An entire match can take hours, and it’s not the most stimulating experience, so I cater to my multitasking self and queue up about 40 video podcasts on my other screen (having two screens is essential for an erratic entertainment junkie). I don’t have to concentrate on the video much, as I’m watching somebody speak into a microphone. It’s more a radio channel, a background custom soundtrack to Beyond Earth. If I miss something the hosts say, no big deal. I’m not really that engaged. I’ll hear the odd joke and laugh, but when I need to carefully maneuver my worker around the alien threat, I can focus on that instead. Nothing lost, but so much gained. Two birds with one stone. Fantastic.

It’s a manic way of playing, I’ll admit, but I’ve fully embraced my personality in this regard. It’s who I am. It’s not that I’m upset with the offering the game gives me, I just need more to satisfy my cravings.

I should have heeded my wise friend David Rathbun’s advice: Don’t go for 100% in Final Fantasy XIII. Don’t do it.

I did it.

I should have listened.


I’ll defend the game until the day I die, but I can’t tell you anything about the end-game grind other than it sucks. It flat out sucks. Searching for significant sources of money is more difficult than any boss fight. Upgrading weapons is cumbersome at best, and you don’t want to know what it is at worst. There’s really no reason to do it, either. You’re already strong enough to beat the game, you don’t visit any new areas while going for the trophies. So why did I do it?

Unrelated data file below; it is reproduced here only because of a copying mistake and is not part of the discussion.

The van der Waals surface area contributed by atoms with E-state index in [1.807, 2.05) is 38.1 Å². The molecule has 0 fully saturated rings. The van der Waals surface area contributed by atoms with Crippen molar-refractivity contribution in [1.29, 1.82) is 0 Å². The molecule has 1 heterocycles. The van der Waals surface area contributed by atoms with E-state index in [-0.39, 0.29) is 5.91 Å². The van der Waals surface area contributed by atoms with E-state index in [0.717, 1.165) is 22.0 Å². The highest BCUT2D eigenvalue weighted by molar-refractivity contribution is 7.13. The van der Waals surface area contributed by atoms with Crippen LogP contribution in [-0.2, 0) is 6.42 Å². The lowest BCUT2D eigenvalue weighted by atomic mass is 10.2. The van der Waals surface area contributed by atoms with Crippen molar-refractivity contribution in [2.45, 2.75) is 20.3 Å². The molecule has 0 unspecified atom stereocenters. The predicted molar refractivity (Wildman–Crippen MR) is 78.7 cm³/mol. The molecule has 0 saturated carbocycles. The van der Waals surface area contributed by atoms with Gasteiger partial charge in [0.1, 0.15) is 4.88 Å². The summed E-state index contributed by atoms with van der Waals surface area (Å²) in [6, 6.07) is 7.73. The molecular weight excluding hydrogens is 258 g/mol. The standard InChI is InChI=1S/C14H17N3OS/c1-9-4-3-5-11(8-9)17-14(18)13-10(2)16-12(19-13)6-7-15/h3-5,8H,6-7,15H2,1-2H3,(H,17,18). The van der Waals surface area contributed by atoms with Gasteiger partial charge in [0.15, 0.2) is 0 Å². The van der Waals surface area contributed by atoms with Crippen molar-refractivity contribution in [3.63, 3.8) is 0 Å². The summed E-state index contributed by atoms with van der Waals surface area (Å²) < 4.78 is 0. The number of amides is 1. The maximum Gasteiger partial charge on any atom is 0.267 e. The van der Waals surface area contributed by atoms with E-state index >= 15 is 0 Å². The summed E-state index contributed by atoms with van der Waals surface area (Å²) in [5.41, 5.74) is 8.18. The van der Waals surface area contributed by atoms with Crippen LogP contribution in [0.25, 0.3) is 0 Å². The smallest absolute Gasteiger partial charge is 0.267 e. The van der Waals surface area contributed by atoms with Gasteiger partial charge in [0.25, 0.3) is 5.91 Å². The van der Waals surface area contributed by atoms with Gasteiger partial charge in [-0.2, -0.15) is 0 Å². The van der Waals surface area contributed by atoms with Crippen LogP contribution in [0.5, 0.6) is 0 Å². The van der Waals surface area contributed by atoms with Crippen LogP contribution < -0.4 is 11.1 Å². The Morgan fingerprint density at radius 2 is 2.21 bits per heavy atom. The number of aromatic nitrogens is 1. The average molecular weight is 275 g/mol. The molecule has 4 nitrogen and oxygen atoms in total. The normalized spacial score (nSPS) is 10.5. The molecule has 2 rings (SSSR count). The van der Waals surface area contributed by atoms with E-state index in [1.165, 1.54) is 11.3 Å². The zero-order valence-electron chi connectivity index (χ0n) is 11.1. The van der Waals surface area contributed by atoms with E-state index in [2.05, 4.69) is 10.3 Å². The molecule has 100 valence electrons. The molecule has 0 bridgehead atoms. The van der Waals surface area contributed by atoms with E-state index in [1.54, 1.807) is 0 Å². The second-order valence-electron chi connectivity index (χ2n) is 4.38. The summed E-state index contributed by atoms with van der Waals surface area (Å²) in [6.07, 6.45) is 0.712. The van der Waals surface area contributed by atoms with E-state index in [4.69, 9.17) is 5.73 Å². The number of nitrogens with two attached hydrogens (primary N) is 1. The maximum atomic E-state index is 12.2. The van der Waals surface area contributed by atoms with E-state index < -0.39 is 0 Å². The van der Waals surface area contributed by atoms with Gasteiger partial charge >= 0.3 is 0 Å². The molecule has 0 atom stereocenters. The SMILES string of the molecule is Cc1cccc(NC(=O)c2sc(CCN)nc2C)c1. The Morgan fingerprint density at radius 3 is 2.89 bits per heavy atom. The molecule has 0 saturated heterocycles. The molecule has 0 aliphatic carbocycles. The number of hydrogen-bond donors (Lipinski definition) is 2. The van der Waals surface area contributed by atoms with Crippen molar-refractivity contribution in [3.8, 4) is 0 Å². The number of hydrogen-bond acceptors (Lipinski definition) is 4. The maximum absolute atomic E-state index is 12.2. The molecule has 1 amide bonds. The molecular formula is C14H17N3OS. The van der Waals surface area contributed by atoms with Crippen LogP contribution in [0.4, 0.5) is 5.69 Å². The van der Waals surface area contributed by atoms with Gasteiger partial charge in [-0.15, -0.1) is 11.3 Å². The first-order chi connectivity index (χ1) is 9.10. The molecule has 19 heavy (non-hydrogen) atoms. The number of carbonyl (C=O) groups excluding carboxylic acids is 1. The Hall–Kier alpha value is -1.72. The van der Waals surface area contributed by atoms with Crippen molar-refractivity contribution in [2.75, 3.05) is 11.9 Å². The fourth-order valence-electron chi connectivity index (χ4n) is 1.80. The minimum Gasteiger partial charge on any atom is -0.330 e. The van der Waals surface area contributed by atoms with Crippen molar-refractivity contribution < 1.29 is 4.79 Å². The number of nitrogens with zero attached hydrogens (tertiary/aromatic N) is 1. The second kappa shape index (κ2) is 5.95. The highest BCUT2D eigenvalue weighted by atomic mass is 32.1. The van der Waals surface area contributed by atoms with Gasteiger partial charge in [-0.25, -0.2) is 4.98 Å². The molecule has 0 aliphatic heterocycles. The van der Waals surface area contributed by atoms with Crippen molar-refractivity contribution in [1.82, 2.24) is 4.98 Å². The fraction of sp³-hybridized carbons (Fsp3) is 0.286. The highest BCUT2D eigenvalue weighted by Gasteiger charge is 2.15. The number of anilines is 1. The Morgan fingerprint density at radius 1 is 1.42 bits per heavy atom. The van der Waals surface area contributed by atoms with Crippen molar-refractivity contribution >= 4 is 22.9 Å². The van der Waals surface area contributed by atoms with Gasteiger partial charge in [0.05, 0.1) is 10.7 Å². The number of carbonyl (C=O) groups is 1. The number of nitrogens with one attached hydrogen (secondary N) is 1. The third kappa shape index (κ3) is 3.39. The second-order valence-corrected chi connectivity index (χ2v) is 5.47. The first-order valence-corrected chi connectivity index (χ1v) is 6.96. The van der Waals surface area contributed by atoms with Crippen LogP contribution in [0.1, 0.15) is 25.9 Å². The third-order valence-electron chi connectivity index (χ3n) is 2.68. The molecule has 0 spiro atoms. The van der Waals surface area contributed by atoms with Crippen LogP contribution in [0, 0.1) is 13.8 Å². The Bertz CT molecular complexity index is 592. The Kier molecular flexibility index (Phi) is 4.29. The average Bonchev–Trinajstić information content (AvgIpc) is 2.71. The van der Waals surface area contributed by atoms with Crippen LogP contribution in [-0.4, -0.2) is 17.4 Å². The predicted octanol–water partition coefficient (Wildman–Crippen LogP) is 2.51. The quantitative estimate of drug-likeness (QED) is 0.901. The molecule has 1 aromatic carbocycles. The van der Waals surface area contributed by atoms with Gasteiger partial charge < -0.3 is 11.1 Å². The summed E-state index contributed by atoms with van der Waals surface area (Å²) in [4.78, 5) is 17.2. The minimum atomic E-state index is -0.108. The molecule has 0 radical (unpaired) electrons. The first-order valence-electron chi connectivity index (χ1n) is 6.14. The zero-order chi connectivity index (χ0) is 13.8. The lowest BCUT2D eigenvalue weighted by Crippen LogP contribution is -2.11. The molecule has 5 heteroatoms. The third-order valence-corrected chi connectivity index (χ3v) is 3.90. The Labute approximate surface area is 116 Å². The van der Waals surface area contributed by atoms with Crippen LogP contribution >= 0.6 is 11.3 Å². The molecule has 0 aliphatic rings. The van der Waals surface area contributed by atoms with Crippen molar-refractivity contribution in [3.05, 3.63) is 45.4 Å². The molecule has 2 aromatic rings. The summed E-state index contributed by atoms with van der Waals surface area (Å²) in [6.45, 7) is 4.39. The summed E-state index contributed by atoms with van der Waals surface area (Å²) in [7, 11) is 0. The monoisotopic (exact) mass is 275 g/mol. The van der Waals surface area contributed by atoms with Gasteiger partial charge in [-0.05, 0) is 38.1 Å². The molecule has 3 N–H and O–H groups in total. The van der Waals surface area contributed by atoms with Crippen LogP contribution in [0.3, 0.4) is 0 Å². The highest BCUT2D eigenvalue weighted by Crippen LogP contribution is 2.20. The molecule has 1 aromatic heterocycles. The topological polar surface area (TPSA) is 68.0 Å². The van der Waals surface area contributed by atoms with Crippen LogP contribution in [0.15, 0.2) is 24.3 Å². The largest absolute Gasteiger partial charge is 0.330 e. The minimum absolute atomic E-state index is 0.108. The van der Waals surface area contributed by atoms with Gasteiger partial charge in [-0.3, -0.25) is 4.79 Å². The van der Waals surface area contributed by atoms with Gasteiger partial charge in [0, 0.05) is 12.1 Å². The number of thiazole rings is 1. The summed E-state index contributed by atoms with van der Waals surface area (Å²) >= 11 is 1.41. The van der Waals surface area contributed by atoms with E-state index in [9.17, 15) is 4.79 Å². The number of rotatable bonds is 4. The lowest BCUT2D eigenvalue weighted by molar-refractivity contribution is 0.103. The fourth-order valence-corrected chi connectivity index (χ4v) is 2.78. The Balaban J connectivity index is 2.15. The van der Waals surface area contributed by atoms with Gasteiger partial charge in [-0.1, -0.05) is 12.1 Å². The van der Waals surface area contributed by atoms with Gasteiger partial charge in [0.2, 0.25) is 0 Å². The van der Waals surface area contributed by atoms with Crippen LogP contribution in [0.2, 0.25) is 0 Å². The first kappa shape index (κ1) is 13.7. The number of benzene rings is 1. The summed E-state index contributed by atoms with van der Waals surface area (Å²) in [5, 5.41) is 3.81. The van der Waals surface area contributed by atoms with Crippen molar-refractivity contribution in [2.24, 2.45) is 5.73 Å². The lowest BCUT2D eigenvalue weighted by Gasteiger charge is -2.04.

Well, I didn’t have anything else to play at the time, and I didn’t have any platinum trophies. My TV had a picture-in-picture mode, meaning I could play Final Fantasy XIII on one part of the screen and finally watch my ECW DVD on the other. Magic.

My grinding route was set; it required the exact same strategy over and over. So I attacked the giant turtle/brontosaur things on Gran Pulse while hearing Tazz talk about the time he walked up to the hospital front desk with a broken neck. I defeated all the Cie’th Stone missions while hearing Paul Heyman passionately convince me ECW was all about counter-culture, filled with guys who could wrestle and bleed like nobody else. It was a brutal, visceral visual experience, and I loved every minute of it. Having a controller in my hand and shifting my glance over to the right once in a while hardly deterred me.


The end result? I got to watch a DVD and hear that satisfying ‘ding’ of getting the last few trophies of an experience I still consider vastly satisfying. Nothing lost. Time gleefully spent, enjoying two media at once.

What is there to gain from doing this? Easy. I save time. I don’t have to worry about being bored by any one thing. I can listen to and watch my favorite YouTube personalities while conquering aliens and researching technologies to ensure the survival of my civilization. I can stagger impossible demons with fire, lightning, poison and swords while I watch the Dudleyz perform a 3D through a flaming table.  I now clearly associate the games I play with another, just as awesome, experience. I can’t say I recommend it, but I know it’s for me.